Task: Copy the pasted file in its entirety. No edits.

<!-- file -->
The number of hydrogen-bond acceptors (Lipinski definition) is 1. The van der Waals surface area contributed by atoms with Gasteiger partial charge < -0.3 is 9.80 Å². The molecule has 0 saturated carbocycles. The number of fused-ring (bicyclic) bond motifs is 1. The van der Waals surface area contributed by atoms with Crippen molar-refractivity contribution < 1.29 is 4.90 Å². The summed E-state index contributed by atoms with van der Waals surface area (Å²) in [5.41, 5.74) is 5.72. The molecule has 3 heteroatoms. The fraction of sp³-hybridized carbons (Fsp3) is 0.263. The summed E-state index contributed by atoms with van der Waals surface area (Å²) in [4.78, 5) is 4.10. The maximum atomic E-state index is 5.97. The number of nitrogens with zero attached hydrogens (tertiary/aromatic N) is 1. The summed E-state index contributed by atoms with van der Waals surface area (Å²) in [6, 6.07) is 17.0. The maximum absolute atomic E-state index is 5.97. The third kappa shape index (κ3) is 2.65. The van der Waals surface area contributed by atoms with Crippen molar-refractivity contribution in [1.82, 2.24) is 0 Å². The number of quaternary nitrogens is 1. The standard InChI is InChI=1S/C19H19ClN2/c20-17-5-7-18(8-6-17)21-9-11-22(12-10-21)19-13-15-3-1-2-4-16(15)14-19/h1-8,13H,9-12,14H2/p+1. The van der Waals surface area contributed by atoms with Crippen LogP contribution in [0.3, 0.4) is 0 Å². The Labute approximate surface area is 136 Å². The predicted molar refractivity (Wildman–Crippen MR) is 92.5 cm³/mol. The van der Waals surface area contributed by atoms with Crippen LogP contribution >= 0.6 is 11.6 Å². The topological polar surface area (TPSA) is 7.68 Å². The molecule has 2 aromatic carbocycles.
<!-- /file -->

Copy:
The number of hydrogen-bond acceptors (Lipinski definition) is 1. The van der Waals surface area contributed by atoms with Gasteiger partial charge < -0.3 is 9.80 Å². The molecule has 0 saturated carbocycles. The number of fused-ring (bicyclic) bond motifs is 1. The van der Waals surface area contributed by atoms with Crippen molar-refractivity contribution < 1.29 is 4.90 Å². The summed E-state index contributed by atoms with van der Waals surface area (Å²) in [5.41, 5.74) is 5.72. The molecule has 3 heteroatoms. The fraction of sp³-hybridized carbons (Fsp3) is 0.263. The summed E-state index contributed by atoms with van der Waals surface area (Å²) in [4.78, 5) is 4.10. The maximum atomic E-state index is 5.97. The number of nitrogens with zero attached hydrogens (tertiary/aromatic N) is 1. The summed E-state index contributed by atoms with van der Waals surface area (Å²) in [6, 6.07) is 17.0. The maximum absolute atomic E-state index is 5.97. The third kappa shape index (κ3) is 2.65. The van der Waals surface area contributed by atoms with Crippen molar-refractivity contribution in [1.82, 2.24) is 0 Å². The number of quaternary nitrogens is 1. The standard InChI is InChI=1S/C19H19ClN2/c20-17-5-7-18(8-6-17)21-9-11-22(12-10-21)19-13-15-3-1-2-4-16(15)14-19/h1-8,13H,9-12,14H2/p+1. The van der Waals surface area contributed by atoms with Crippen LogP contribution in [0.3, 0.4) is 0 Å². The Labute approximate surface area is 136 Å². The predicted molar refractivity (Wildman–Crippen MR) is 92.5 cm³/mol. The van der Waals surface area contributed by atoms with Crippen LogP contribution >= 0.6 is 11.6 Å². The topological polar surface area (TPSA) is 7.68 Å². The molecule has 2 aromatic carbocycles.